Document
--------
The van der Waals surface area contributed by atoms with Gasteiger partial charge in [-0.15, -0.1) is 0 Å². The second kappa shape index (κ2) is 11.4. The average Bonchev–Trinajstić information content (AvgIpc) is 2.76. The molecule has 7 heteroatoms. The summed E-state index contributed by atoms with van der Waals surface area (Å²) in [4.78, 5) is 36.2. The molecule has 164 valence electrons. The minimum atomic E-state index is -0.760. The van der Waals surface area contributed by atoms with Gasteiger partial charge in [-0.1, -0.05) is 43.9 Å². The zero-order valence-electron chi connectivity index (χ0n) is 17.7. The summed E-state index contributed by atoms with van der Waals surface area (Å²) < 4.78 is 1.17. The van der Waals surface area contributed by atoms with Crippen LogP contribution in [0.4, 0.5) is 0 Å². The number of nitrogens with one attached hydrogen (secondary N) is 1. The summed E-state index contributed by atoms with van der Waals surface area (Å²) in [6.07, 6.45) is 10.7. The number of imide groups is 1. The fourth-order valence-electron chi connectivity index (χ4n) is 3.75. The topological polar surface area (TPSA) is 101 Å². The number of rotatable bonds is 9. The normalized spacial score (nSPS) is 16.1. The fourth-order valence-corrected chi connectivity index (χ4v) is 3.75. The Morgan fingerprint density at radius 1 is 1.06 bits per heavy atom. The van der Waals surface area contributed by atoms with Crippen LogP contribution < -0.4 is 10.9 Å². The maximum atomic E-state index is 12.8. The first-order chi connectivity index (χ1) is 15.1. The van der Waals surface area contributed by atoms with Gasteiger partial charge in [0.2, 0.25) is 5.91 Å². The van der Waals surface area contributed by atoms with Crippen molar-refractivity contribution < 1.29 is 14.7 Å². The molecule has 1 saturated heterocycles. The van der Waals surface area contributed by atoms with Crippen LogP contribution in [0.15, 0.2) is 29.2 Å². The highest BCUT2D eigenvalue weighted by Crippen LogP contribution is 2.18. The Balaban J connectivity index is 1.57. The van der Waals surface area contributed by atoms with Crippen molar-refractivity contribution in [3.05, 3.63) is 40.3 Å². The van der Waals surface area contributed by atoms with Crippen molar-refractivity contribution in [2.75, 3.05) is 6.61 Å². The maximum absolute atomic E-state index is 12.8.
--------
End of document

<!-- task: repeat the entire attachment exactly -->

The van der Waals surface area contributed by atoms with Gasteiger partial charge in [-0.15, -0.1) is 0 Å². The second kappa shape index (κ2) is 11.4. The average Bonchev–Trinajstić information content (AvgIpc) is 2.76. The molecule has 7 heteroatoms. The summed E-state index contributed by atoms with van der Waals surface area (Å²) in [4.78, 5) is 36.2. The molecule has 164 valence electrons. The minimum atomic E-state index is -0.760. The van der Waals surface area contributed by atoms with Gasteiger partial charge in [-0.1, -0.05) is 43.9 Å². The zero-order valence-electron chi connectivity index (χ0n) is 17.7. The summed E-state index contributed by atoms with van der Waals surface area (Å²) < 4.78 is 1.17. The van der Waals surface area contributed by atoms with Crippen LogP contribution in [0.4, 0.5) is 0 Å². The number of nitrogens with one attached hydrogen (secondary N) is 1. The summed E-state index contributed by atoms with van der Waals surface area (Å²) in [6.07, 6.45) is 10.7. The number of imide groups is 1. The fourth-order valence-electron chi connectivity index (χ4n) is 3.75. The topological polar surface area (TPSA) is 101 Å². The number of rotatable bonds is 9. The normalized spacial score (nSPS) is 16.1. The fourth-order valence-corrected chi connectivity index (χ4v) is 3.75. The Morgan fingerprint density at radius 1 is 1.06 bits per heavy atom. The van der Waals surface area contributed by atoms with Crippen LogP contribution < -0.4 is 10.9 Å². The maximum atomic E-state index is 12.8. The first-order chi connectivity index (χ1) is 15.1. The van der Waals surface area contributed by atoms with Gasteiger partial charge in [0.2, 0.25) is 5.91 Å². The van der Waals surface area contributed by atoms with Crippen molar-refractivity contribution < 1.29 is 14.7 Å². The molecule has 1 saturated heterocycles. The van der Waals surface area contributed by atoms with Crippen LogP contribution in [0.15, 0.2) is 29.2 Å². The highest BCUT2D eigenvalue weighted by Crippen LogP contribution is 2.18. The Balaban J connectivity index is 1.57. The van der Waals surface area contributed by atoms with Crippen molar-refractivity contribution in [3.05, 3.63) is 40.3 Å². The van der Waals surface area contributed by atoms with Crippen molar-refractivity contribution in [2.75, 3.05) is 6.61 Å². The maximum absolute atomic E-state index is 12.8.